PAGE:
New in EM 009: Is there a score we can use to determine how intoxicated someone is?

23 May

Originally Published on RCEM Learning Podcast October 2017

As part of the RCEM Learning Podcast I record reviews of recent literature with Dave McCreary. We’ve been doing this for about a year now and you can hear them all on the RCEM Learning Podcast each month. I’d like to have them here and searchable on this site too so I’ll be posting the ones I find most relevant here. You can hear the newest ones by subscribing to the free RCEM Learning Podcast. 


TitleThe HII Score – A Novel Tool to Assess Impairment from Alcohol in Emergency Department Patients

Author: Hack JB. Academic Emergency Medicine. July 2017.


Depending on where your department is located I would bet you either look after a lot of drunk patients, or an awful lot of drunk patients. They are difficult to assess and as such we have all missed or had delayed diagnosis of injuries in this population as we try to get the balance between over investigation and pragmatic emergency medicine practice. In addition, different patients handle their booze differently, some can have a blood alcohol of 0.25 (5 times the legal limit to drive) and look like theyve just had a quick pint as they complete the times crossword, others will be ‘on their arse’. In the UK, we rarely even measure blood or breath alcohol levels, favouring clinical judgement of sobriety, whereas here in Australia we measure it on everyone – though we’ll still make decisions based on clinical performance and ability. This paper looks at a novel objective score that can be performed and repeated at the bedside and give us a better idea of a patients real level of inebriation.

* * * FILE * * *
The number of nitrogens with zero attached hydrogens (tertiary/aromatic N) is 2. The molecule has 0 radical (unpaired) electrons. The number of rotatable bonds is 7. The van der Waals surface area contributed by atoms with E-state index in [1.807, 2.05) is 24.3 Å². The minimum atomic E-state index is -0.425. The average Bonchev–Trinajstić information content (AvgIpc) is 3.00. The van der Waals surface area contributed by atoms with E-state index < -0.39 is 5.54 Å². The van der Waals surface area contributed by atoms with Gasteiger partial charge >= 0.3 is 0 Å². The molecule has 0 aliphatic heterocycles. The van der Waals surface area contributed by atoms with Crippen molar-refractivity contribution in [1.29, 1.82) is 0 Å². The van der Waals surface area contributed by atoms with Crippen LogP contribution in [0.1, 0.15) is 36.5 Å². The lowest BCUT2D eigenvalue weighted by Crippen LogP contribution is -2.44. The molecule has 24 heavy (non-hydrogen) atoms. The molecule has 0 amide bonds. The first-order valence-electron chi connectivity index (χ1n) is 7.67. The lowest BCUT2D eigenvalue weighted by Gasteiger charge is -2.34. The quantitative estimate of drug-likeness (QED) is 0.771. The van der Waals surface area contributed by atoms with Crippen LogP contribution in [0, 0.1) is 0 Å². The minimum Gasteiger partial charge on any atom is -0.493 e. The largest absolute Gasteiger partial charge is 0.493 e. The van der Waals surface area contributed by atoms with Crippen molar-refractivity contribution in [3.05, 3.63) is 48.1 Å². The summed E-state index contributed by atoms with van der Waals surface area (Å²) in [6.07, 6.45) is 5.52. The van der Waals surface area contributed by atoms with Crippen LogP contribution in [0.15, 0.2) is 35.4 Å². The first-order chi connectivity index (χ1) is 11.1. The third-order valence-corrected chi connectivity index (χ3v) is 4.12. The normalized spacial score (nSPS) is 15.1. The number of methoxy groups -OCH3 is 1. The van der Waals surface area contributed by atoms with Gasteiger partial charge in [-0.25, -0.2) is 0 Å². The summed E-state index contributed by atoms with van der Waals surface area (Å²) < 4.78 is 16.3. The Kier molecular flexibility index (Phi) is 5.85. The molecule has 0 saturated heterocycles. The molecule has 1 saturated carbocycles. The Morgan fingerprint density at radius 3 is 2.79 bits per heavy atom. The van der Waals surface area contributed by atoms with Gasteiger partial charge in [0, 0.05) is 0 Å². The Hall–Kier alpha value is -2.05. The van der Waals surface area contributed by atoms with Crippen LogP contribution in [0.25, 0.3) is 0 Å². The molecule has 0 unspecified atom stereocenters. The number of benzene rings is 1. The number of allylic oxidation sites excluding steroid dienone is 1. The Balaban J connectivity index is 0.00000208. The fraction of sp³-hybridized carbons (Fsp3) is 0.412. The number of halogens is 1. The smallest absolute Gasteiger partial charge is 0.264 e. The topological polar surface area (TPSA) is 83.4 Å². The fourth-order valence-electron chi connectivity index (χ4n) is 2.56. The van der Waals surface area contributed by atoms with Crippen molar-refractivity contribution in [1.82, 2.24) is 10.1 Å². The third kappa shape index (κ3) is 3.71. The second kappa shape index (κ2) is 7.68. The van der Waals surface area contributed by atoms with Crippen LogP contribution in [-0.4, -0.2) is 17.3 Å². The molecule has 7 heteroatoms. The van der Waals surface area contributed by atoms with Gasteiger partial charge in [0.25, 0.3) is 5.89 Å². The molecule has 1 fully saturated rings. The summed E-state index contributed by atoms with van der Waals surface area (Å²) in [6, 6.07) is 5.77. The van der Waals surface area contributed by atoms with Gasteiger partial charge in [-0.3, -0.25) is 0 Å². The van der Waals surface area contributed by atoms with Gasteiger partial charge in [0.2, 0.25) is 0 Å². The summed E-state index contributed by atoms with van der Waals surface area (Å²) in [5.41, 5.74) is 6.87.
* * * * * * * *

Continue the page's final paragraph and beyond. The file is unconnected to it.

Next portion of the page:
• Retrospective chart review over 24 months of patients assessed in ED for alcohol impairment or whose ED course ultimately included a period of observation for resolution of alcohol induced impairment.
  • Patients were categorised as low frequency (1 visit), moderate frequency (2-5 visits) or high frequency (6 visits) over study period.
  • Exclusion: co-intoxication with other substances, seizure activities, hypoglycaemia, or pre-existing conditions that would affect the assessment
  • Intervention: Scores of 0-4 given for 5 tasks: speech quality and mentation, gross motor skills, eye movement, coordination with target pursuit, and fine motor skills. They got 0 if performed perfectly and 4 if they were unable to comply.
  • Comparison: Ethanol levels by breathalyser or serum level were performed at discretion of treating team. Usual nursing assessment – informally structured and varied between nursing staff.


  • 7526 visits from 2837 unique patients after exclusions
  • Initial measured alcohol correlated poorly with both the HII score and the usual nursing assessment (and tended to be even less correlated in the more frequent attenders)
  • HII score correlated well with the usual nursing assessment for alcohol intoxication.
  • Serial HII scores declined predictably over time (1/16 point per hour), which also corresponded well to nursing assessment.

Bottom Line

This score is another example of giving objective measurement to clinical gestalt but we think it could be an easy and useful method of formal assessment of the alcohol intoxicated patient. We particularly like the concept that there is a predictable improvement in the score over time. This could be of great use in the patients that we dont want to be biochemically sober – because they will be even less accessible if they are in acute withdrawal or at risk of seizing.

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